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One plastic teabag can release billions of microplastics into your cup

More than half of Europes native trees face extinction

September 30, 2019 by  
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Europe’s endemic trees are threatened by extinction, states a recent International Union for Conservation of Nature (IUCN) assessment on biodiversity. The unfortunate decline is due to the combination of three paramount factors: problematic invasive species , unsustainable deforestation from logging and wood harvesting and urban development. According to the IUCN’s European Red List , there are 454 native European tree species, of which 265 species are found nowhere else on the planet except in continental Europe, and 252 species are found only in the 28 European Union (EU) member-states. Of these, 168 species (or 42 percent) are regionally threatened with extinction. Related: Ireland will plant 440 million trees in 20 years Circumstances adversely affecting European trees include changes in forest and woodland management. More poignant is the significance of ecosystem modification, as in the case of forest fire, land abandonment, agricultural encroachment, livestock farming and even tourism. But the three most hazardous are invasive species, deforestation and urban development. “It is alarming that over half of Europe’s endemic tree species are now threatened with extinction ,” said Craig Hilton-Taylor, head of the IUCN Red List Unit. “Trees are essential for life on Earth, and European trees, in all their diversity, are a source of food and shelter for countless animal species, such as birds and squirrels, and play a key economic role. From the EU to regional assemblies and the conservation community, we all need to work together to ensure their survival.” The IUCN report calls for more data gathering and analysis, especially regarding overlooked species. By improving knowledge of all these “overlooked” European species, the continent’s biodiversity can be better managed and protected. Tree species , unfortunately, are rarely prioritized in conservation planning and policy making. But it is hoped that the recent disclosure of the IUCN’s European Red List findings will change that. Growing public awareness can help galvanize urbanization control, conservation action and sustainable management. “This report has shown how dire the situation is for many overlooked, undervalued species that form the backbone of Europe’s ecosystems and contribute to a healthy planet,” explained Luc Bas, director of IUCN’s European Regional Office. “We need to mitigate human impact on our ecosystems and prioritize the protection of these species.” + IUCN Images via Noël Zia Lee

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More than half of Europes native trees face extinction

Vancouver Food Tour showcases the city’s vegan side

September 30, 2019 by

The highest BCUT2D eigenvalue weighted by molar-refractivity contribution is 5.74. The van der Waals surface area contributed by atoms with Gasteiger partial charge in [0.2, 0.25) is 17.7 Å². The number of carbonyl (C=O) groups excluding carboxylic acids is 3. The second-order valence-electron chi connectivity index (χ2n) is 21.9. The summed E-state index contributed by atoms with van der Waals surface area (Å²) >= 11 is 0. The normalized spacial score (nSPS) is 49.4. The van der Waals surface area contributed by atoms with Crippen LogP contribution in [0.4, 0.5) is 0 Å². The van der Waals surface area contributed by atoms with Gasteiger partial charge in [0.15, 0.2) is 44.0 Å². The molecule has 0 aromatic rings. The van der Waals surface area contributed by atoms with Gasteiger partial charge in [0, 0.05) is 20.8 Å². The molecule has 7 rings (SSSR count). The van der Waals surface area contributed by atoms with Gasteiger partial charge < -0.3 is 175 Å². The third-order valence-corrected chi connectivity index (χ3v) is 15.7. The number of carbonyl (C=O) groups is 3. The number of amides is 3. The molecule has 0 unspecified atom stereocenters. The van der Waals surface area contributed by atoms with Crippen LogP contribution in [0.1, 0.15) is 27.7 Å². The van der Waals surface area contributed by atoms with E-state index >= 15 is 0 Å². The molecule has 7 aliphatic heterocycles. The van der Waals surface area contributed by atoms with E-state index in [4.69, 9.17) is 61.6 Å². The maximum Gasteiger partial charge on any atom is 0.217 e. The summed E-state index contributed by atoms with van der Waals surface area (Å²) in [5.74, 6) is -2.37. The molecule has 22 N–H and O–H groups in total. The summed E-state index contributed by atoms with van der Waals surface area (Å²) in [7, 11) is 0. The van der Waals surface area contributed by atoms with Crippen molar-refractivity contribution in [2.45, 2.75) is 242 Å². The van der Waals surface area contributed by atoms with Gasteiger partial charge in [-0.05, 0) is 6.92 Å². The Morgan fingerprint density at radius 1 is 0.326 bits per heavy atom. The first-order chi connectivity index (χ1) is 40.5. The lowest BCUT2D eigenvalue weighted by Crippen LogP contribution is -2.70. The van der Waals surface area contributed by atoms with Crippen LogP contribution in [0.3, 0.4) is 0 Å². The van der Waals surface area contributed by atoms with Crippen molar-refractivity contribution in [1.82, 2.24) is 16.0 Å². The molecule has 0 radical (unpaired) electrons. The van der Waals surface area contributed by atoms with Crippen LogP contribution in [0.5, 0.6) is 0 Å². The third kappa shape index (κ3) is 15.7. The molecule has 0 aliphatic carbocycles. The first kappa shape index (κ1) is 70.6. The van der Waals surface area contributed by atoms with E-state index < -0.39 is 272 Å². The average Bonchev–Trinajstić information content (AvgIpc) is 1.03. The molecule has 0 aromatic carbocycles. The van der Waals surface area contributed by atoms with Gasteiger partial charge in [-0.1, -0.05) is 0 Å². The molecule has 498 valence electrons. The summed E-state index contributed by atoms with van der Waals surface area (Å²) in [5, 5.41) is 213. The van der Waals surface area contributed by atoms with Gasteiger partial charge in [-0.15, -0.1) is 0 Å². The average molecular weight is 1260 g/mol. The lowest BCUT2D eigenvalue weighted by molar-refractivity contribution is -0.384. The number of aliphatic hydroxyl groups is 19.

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As we sit at MeeT in Gastown eating sweet-chili cauliflower, Hannah Enkerlin tells me she thinks vegetarians are more evolved people than omnivores, more in touch with animals and environmental health. My guide on Vancouver Food Tour co-founded this vegan tour in 2017, after an explosion of new local vegan businesses. She’s excited to show off some of the best vegan food the city has to offer and to share vegan fun facts with tourists. For example, the world has entirely too many methane -producing cows headed for dinner plates and that the term “veganism” was coined in 1944 by a British gent named Donald Watson. Vancouver Food Tour’s most popular offering is the Gastown Tasting Tour. Despite the recent uptick in vegan consciousness, the company gets far fewer bookings and participants on the vegan tour. Enkerlin’s average Gastown Tasting Tour routinely gets up to 30 participants. For the vegan tour, eight’s a crowd. But the company is committed to offering it and will even conduct the tour if only one person signs up. Related: The pros and cons of going vegan Enkerlin, a long-time vegetarian , and company owner Carlos Gomes dreamed up the vegan tour together. They visited all the new vegan restaurants, thoroughly vetting menus to decide which dishes would be best to offer guests. Then, they put together a five-stop tour that adds up to more than enough for a filling lunch. First stop, MeeT in Gastown. “It’s a very, very busy restaurant, no matter what day of the week,” Enkerlin said as we found a table on a rainy September afternoon. MeeT serves burgers, bowls, fries and the ultimate Canadian comfort food, poutine (French fries covered in cheese curds and gravy). If you just wandered in off the street, you might not realize it’s a vegan place, as it looks more like a hip comfort food joint. Vancouver Food Tour pre-orders the food so that it’s ready for tour-goers when they arrive. Enkerlin told me that cauliflower is very trendy right now in Vancouver. In addition to its nutrients, it has a reputation as a cancer -fighter. Plus, when beer-battered, it’s delicious. “But MeeT has something no one else has,” she said. “Tamarind sauce.” On the tour, the appetizer comes with a small glass of beer or wine. For non-drinkers like me, you can substitute something off the menu. I opted for a ginger shrub. After MeeT, we walked about 10 minutes through Chinatown to the vegan pizza parlor called Virtuous Pie. This fast-casual restaurant has modern, industrial decor and specializes in creatively topped, single-serving pizzas. Vancouver Food Tour’s chosen pie is the ultraviolet, which has a thin crust topped with walnut arugula pesto, cashew mozzarella, dried tomatoes, kale, caramelized onions and pine nuts. Virtuous Pie opened in 2016 as the first of a new batch of non-Chinese businesses in Chinatown. Known for its pizza and homemade ice cream, Virtuous Pie has since opened shops in Portland, Victoria and Toronto. By this point in the tour, it feels like lunch is over, but there’s still one more entree before dessert. After another short walk, we arrived at Kokomo , also in Chinatown, which specializes in healthful vegan bowls and smoothies. Options include a coastal macro bowl and hemp Caesar salad. I chose the photogenic Nood Beach Bowl, with noodles tossed in tahini sauce, snap peas, pickled carrot, furikake, mint and green onion and topped with cilantro, sesame seeds and watermelon radish. Owner Katie Ruddell opened Kokomo in 2017. As we waited for my bowl, Enkerlin told me Ruddell built the serene, understated spot out of an old automotive garage. Now, it looks more like an upscale yoga studio. Diners sit on stools around an off-white boomerang table encircling huge indoor plants. Next comes the highlight of the tour, at least for dessert lovers — a visit to Umaluma . This small shop makes dairy-free gelato in everything from familiar flavors, like mint chip and dark chocolate truffle, to exotic options like black sesame, drunken cherry and lemongrass kaffir. The owners use organic ingredients whenever possible. They go the extra mile by making their own nut milks, squeezing oranges or pressing espresso, depending on what the flavor in question requires. How much vegan gelato did I eat on the food tour? I don’t want to talk about it. The tour ends at an all-vegan grocery store called Vegan Supply . Enkerlin gave me five dollars of spending money. I recognized lots of familiar products imported from the U.S., but I also discovered many Canadian brands. I asked a worker which products are local, and he just happened to be in charge of inventory. “I love to show off our stuff,” he said cheerfully, taking me on a full tour of cases and shelves. Many of the plant-based faux meats come from British Columbia , plus some prepared sauces like Golden Glop, a turmeric and cashew blend, are produced by Vancouver-based KAPOW NOW! . The tour is a fun way to get on the inside track of vegan Vancouver, and Enkerlin, vivacious, warm and well-read, makes a fascinating guide. I hope that in the future, Vancouver Food Tour gets more “evolved” visitors who choose the vegan tour over the company’s meatier and craft beer-focused offerings. + Vancouver Food Tour Photography by Hannah Enkerlin and Teresa Bergen / Inhabitat